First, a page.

Seek God – The First Law

Seek God – The First Law

2 Chronicles 30:18-19

For a majority of the people, many of them from Ephraim, Manasseh, Issachar, and Zebulun, had not cleansed themselves, yet they ate the Passover otherwise than as prescribed. For Hezekiah had prayed for them, saying, “May the good Lord pardon everyone who sets his heart to seek God, the Lord, the God of his fathers, even though not according to the sanctuary’s rules of cleanness.”

Hezekiah was the thirteenth king of Judah.  According to the Old Testament, he did what was right in the eyes of the Lord.  Hezekiah cleansed and restored the temple of the Lord and returned Judah to the laws and traditions as set down by Moses.  This included the celebration of the Passover.

Many people came from tribes outside of Judah to celebrate the Passover.  They had not consecrated or cleansed themselves per the laws of Moses.  Hezekiah understood what was truly important about this feast.  It was a milestone for all the tribes of Israel to be returning to their laws and traditions and once again celebrate the Passover.  He knew it wasn’t about following processes and procedures.  It wasn’t about having all your I’s dotted and T’s crossed. Continue reading

Cannot Escape The Law

Cannot Escape The Law

Isaiah 24:1-2

Behold, the Lord will empty the earth and make it desolate,
    and he will twist its surface and scatter its inhabitants.
And it shall be, as with the people, so with the priest;
    as with the slave, so with his master;
    as with the maid, so with her mistress;
as with the buyer, so with the seller;
    as with the lender, so with the borrower;
    as with the creditor, so with the debtor.

This is just another quick post about the balance of the universe.  Perhaps it would make more sense if I said equality of the universe.  Because Isaiah is writing about God’s consequences for sin and unrighteousness.  God’s will to balance things. Continue reading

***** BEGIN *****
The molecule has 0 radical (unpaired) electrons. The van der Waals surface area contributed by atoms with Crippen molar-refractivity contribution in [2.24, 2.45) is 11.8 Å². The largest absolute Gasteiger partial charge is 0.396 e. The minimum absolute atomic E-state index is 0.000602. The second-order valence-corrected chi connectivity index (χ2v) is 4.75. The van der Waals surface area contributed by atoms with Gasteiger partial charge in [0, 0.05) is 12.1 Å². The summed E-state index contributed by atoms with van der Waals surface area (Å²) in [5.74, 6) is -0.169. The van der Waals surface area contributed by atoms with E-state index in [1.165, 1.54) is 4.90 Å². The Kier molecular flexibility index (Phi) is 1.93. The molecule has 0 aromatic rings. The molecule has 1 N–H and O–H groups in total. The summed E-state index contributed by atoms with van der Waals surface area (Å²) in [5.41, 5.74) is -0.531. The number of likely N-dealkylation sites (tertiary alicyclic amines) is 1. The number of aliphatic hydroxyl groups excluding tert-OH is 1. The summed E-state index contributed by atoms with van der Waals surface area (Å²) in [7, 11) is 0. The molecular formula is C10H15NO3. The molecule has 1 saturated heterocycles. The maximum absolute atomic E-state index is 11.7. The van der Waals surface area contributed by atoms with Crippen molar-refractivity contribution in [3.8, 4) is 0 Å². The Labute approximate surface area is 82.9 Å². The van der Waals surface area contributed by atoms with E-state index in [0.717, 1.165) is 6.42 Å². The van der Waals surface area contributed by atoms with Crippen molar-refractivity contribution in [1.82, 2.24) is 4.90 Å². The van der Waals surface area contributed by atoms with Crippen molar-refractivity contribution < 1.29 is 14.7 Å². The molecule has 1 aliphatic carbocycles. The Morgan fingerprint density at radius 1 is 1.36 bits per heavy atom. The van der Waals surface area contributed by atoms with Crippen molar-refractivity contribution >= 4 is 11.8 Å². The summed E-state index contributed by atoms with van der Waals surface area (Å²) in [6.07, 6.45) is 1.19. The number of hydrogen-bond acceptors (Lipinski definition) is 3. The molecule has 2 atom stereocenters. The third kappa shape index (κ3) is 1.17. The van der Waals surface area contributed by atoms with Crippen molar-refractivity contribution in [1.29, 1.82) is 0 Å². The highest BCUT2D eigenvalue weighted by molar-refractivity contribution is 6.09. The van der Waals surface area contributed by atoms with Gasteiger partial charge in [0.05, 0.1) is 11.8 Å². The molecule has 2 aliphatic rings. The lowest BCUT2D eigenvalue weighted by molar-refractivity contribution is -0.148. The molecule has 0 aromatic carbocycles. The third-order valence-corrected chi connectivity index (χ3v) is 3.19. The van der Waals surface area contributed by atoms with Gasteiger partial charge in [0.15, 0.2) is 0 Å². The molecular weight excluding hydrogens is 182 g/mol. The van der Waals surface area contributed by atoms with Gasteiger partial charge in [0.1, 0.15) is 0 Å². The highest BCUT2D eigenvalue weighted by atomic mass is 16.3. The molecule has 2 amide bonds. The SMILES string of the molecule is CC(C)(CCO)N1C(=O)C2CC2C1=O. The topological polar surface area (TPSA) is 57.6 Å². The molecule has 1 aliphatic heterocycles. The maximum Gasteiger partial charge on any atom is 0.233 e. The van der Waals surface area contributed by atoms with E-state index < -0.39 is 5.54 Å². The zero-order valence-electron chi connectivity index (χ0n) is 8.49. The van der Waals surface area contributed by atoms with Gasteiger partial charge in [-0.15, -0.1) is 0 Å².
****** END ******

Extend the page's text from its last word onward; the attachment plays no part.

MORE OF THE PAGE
Seek God – The First Law

Seek God – The First Law

2 Chronicles 30:18-19

For a majority of the people, many of them from Ephraim, Manasseh, Issachar, and Zebulun, had not cleansed themselves, yet they ate the Passover otherwise than as prescribed. For Hezekiah had prayed for them, saying, “May the good Lord pardon everyone who sets his heart to seek God, the Lord, the God of his fathers, even though not according to the sanctuary’s rules of cleanness.”

Hezekiah was the thirteenth king of Judah.  According to the Old Testament, he did what was right in the eyes of the Lord.  Hezekiah cleansed and restored the temple of the Lord and returned Judah to the laws and traditions as set down by Moses.  This included the celebration of the Passover.

Many people came from tribes outside of Judah to celebrate the Passover.  They had not consecrated or cleansed themselves per the laws of Moses.  Hezekiah understood what was truly important about this feast.  It was a milestone for all the tribes of Israel to be returning to their laws and traditions and once again celebrate the Passover.  He knew it wasn’t about following processes and procedures.  It wasn’t about having all your I’s dotted and T’s crossed. Continue reading

Cannot Escape The Law

Cannot Escape The Law

Isaiah 24:1-2

Behold, the Lord will empty the earth and make it desolate,
    and he will twist its surface and scatter its inhabitants.
And it shall be, as with the people, so with the priest;
    as with the slave, so with his master;
    as with the maid, so with her mistress;
as with the buyer, so with the seller;
    as with the lender, so with the borrower;
    as with the creditor, so with the debtor.

This is just another quick post about the balance of the universe.  Perhaps it would make more sense if I said equality of the universe.  Because Isaiah is writing about God’s consequences for sin and unrighteousness.  God’s will to balance things. Continue reading

Seek God – The First Law

Seek God – The First Law

2 Chronicles 30:18-19

For a majority of the people, many of them from Ephraim, Manasseh, Issachar, and Zebulun, had not cleansed themselves, yet they ate the Passover otherwise than as prescribed. For Hezekiah had prayed for them, saying, “May the good Lord pardon everyone who sets his heart to seek God, the Lord, the God of his fathers, even though not according to the sanctuary’s rules of cleanness.”

Hezekiah was the thirteenth king of Judah.  According to the Old Testament, he did what was right in the eyes of the Lord.  Hezekiah cleansed and restored the temple of the Lord and returned Judah to the laws and traditions as set down by Moses.  This included the celebration of the Passover.

Many people came from tribes outside of Judah to celebrate the Passover.  They had not consecrated or cleansed themselves per the laws of Moses.  Hezekiah understood what was truly important about this feast.  It was a milestone for all the tribes of Israel to be returning to their laws and traditions and once again celebrate the Passover.  He knew it wasn’t about following processes and procedures.  It wasn’t about having all your I’s dotted and T’s crossed. Continue reading